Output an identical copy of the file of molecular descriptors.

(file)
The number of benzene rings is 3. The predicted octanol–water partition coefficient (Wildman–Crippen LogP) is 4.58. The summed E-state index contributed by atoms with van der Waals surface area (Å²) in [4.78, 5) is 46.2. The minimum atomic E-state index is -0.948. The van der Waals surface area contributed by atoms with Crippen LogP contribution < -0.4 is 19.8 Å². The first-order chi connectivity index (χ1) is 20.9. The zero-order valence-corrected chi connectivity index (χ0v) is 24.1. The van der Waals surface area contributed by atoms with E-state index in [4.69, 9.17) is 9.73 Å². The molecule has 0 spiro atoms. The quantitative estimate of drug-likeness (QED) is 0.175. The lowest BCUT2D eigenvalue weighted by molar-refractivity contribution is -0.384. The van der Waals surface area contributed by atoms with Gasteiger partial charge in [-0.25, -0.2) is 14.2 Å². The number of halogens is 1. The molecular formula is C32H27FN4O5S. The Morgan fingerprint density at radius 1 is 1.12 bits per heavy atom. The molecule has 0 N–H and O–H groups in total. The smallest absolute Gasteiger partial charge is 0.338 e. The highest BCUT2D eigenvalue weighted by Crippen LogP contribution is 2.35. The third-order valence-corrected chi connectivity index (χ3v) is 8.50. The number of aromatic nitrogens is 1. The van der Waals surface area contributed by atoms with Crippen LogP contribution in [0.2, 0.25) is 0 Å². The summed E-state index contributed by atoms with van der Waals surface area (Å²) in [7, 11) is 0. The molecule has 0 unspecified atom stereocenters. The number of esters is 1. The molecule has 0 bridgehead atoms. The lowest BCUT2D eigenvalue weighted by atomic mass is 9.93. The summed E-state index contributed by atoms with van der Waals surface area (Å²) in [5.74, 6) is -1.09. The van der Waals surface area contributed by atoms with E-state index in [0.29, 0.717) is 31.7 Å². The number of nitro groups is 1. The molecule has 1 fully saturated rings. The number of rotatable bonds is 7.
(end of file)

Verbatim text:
The number of benzene rings is 3. The predicted octanol–water partition coefficient (Wildman–Crippen LogP) is 4.58. The summed E-state index contributed by atoms with van der Waals surface area (Å²) in [4.78, 5) is 46.2. The minimum atomic E-state index is -0.948. The van der Waals surface area contributed by atoms with Crippen LogP contribution < -0.4 is 19.8 Å². The first-order chi connectivity index (χ1) is 20.9. The zero-order valence-corrected chi connectivity index (χ0v) is 24.1. The van der Waals surface area contributed by atoms with E-state index in [4.69, 9.17) is 9.73 Å². The molecule has 0 spiro atoms. The quantitative estimate of drug-likeness (QED) is 0.175. The lowest BCUT2D eigenvalue weighted by molar-refractivity contribution is -0.384. The van der Waals surface area contributed by atoms with Gasteiger partial charge in [-0.25, -0.2) is 14.2 Å². The number of halogens is 1. The molecular formula is C32H27FN4O5S. The Morgan fingerprint density at radius 1 is 1.12 bits per heavy atom. The molecule has 0 N–H and O–H groups in total. The smallest absolute Gasteiger partial charge is 0.338 e. The highest BCUT2D eigenvalue weighted by Crippen LogP contribution is 2.35. The third-order valence-corrected chi connectivity index (χ3v) is 8.50. The number of aromatic nitrogens is 1. The van der Waals surface area contributed by atoms with Crippen LogP contribution in [0.2, 0.25) is 0 Å². The summed E-state index contributed by atoms with van der Waals surface area (Å²) in [7, 11) is 0. The molecule has 0 unspecified atom stereocenters. The number of esters is 1. The molecule has 0 bridgehead atoms. The lowest BCUT2D eigenvalue weighted by atomic mass is 9.93. The summed E-state index contributed by atoms with van der Waals surface area (Å²) in [5.74, 6) is -1.09. The van der Waals surface area contributed by atoms with E-state index in [0.29, 0.717) is 31.7 Å². The number of nitro groups is 1. The molecule has 1 fully saturated rings. The number of rotatable bonds is 7.